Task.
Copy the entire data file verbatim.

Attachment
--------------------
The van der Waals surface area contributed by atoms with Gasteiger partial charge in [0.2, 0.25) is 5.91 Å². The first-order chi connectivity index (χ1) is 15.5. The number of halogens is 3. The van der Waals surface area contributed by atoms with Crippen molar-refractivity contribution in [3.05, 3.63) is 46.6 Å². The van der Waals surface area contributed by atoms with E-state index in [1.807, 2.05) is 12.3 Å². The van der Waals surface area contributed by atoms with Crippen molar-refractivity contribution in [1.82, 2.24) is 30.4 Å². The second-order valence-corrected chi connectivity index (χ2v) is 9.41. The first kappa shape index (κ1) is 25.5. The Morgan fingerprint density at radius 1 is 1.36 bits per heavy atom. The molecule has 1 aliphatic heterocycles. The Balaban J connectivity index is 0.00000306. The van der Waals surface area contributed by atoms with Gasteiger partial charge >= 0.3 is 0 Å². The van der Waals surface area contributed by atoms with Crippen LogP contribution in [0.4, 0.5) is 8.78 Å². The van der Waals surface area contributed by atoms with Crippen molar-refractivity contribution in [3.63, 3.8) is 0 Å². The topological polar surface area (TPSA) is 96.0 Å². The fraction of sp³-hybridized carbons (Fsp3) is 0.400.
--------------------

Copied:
The van der Waals surface area contributed by atoms with Gasteiger partial charge in [0.2, 0.25) is 5.91 Å². The first-order chi connectivity index (χ1) is 15.5. The number of halogens is 3. The van der Waals surface area contributed by atoms with Crippen molar-refractivity contribution in [3.05, 3.63) is 46.6 Å². The van der Waals surface area contributed by atoms with E-state index in [1.807, 2.05) is 12.3 Å². The van der Waals surface area contributed by atoms with Crippen molar-refractivity contribution in [1.82, 2.24) is 30.4 Å². The second-order valence-corrected chi connectivity index (χ2v) is 9.41. The first kappa shape index (κ1) is 25.5. The Morgan fingerprint density at radius 1 is 1.36 bits per heavy atom. The molecule has 1 aliphatic heterocycles. The Balaban J connectivity index is 0.00000306. The van der Waals surface area contributed by atoms with Gasteiger partial charge >= 0.3 is 0 Å². The van der Waals surface area contributed by atoms with Crippen LogP contribution in [0.4, 0.5) is 8.78 Å². The van der Waals surface area contributed by atoms with Crippen molar-refractivity contribution in [3.63, 3.8) is 0 Å². The topological polar surface area (TPSA) is 96.0 Å². The fraction of sp³-hybridized carbons (Fsp3) is 0.400.